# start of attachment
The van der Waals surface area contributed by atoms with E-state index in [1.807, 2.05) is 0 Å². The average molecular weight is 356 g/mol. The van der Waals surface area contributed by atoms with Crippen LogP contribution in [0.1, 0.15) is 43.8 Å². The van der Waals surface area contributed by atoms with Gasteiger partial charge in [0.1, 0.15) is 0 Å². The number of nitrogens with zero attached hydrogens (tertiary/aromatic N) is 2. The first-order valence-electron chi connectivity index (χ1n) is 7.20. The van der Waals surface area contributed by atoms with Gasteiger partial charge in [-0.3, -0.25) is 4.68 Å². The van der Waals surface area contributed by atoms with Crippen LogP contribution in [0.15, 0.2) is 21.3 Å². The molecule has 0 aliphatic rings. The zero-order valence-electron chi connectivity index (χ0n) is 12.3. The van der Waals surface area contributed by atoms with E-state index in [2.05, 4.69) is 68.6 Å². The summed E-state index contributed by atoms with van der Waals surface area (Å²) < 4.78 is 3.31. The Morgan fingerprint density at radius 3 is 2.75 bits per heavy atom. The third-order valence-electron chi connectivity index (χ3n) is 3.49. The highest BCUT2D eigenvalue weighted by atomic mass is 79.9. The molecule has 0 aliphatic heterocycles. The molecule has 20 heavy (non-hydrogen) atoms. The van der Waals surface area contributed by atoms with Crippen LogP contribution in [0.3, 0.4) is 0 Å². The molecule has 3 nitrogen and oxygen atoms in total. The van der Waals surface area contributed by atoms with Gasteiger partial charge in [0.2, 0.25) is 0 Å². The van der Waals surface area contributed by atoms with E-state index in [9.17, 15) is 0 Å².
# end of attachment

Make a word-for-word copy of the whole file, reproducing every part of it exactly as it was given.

The van der Waals surface area contributed by atoms with E-state index in [1.807, 2.05) is 0 Å². The average molecular weight is 356 g/mol. The van der Waals surface area contributed by atoms with Crippen LogP contribution in [0.1, 0.15) is 43.8 Å². The van der Waals surface area contributed by atoms with Gasteiger partial charge in [0.1, 0.15) is 0 Å². The number of nitrogens with zero attached hydrogens (tertiary/aromatic N) is 2. The first-order valence-electron chi connectivity index (χ1n) is 7.20. The van der Waals surface area contributed by atoms with Gasteiger partial charge in [-0.3, -0.25) is 4.68 Å². The van der Waals surface area contributed by atoms with Crippen LogP contribution in [0.15, 0.2) is 21.3 Å². The molecule has 0 aliphatic rings. The zero-order valence-electron chi connectivity index (χ0n) is 12.3. The van der Waals surface area contributed by atoms with E-state index in [2.05, 4.69) is 68.6 Å². The summed E-state index contributed by atoms with van der Waals surface area (Å²) < 4.78 is 3.31. The Morgan fingerprint density at radius 3 is 2.75 bits per heavy atom. The third-order valence-electron chi connectivity index (χ3n) is 3.49. The highest BCUT2D eigenvalue weighted by atomic mass is 79.9. The molecule has 0 aliphatic heterocycles. The molecule has 20 heavy (non-hydrogen) atoms. The van der Waals surface area contributed by atoms with Crippen LogP contribution in [0.3, 0.4) is 0 Å². The molecule has 3 nitrogen and oxygen atoms in total. The van der Waals surface area contributed by atoms with Gasteiger partial charge in [0.2, 0.25) is 0 Å². The van der Waals surface area contributed by atoms with E-state index in [9.17, 15) is 0 Å².